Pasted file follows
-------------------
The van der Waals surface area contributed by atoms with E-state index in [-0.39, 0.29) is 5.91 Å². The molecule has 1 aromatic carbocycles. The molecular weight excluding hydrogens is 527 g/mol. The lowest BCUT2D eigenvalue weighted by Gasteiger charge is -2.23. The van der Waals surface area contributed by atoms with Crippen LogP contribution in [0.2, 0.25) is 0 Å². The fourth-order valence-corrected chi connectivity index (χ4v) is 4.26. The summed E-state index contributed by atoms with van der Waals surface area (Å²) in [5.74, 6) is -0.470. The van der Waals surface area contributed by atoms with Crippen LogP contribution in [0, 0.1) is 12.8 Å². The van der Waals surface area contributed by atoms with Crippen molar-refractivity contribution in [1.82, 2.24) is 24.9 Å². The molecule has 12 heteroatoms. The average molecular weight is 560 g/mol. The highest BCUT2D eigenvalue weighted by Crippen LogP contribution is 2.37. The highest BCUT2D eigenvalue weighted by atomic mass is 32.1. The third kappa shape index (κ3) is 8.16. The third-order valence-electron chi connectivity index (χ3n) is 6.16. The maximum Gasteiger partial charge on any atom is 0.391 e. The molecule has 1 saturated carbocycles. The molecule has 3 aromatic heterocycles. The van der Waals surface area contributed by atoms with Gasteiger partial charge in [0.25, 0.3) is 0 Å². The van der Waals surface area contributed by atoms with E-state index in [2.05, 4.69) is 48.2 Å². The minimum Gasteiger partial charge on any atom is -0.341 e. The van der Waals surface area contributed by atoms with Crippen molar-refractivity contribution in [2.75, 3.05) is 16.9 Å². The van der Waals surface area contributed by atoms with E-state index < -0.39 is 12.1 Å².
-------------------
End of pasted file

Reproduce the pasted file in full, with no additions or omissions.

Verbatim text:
The van der Waals surface area contributed by atoms with E-state index in [-0.39, 0.29) is 5.91 Å². The molecule has 1 aromatic carbocycles. The molecular weight excluding hydrogens is 527 g/mol. The lowest BCUT2D eigenvalue weighted by Gasteiger charge is -2.23. The van der Waals surface area contributed by atoms with Crippen LogP contribution in [0.2, 0.25) is 0 Å². The fourth-order valence-corrected chi connectivity index (χ4v) is 4.26. The summed E-state index contributed by atoms with van der Waals surface area (Å²) in [5.74, 6) is -0.470. The van der Waals surface area contributed by atoms with Crippen LogP contribution in [0, 0.1) is 12.8 Å². The van der Waals surface area contributed by atoms with Crippen molar-refractivity contribution in [1.82, 2.24) is 24.9 Å². The molecule has 12 heteroatoms. The average molecular weight is 560 g/mol. The highest BCUT2D eigenvalue weighted by Crippen LogP contribution is 2.37. The highest BCUT2D eigenvalue weighted by atomic mass is 32.1. The third kappa shape index (κ3) is 8.16. The third-order valence-electron chi connectivity index (χ3n) is 6.16. The maximum Gasteiger partial charge on any atom is 0.391 e. The molecule has 1 saturated carbocycles. The molecule has 3 aromatic heterocycles. The van der Waals surface area contributed by atoms with Gasteiger partial charge in [0.25, 0.3) is 0 Å². The van der Waals surface area contributed by atoms with E-state index in [2.05, 4.69) is 48.2 Å². The minimum Gasteiger partial charge on any atom is -0.341 e. The van der Waals surface area contributed by atoms with Crippen molar-refractivity contribution in [2.75, 3.05) is 16.9 Å². The van der Waals surface area contributed by atoms with E-state index < -0.39 is 12.1 Å².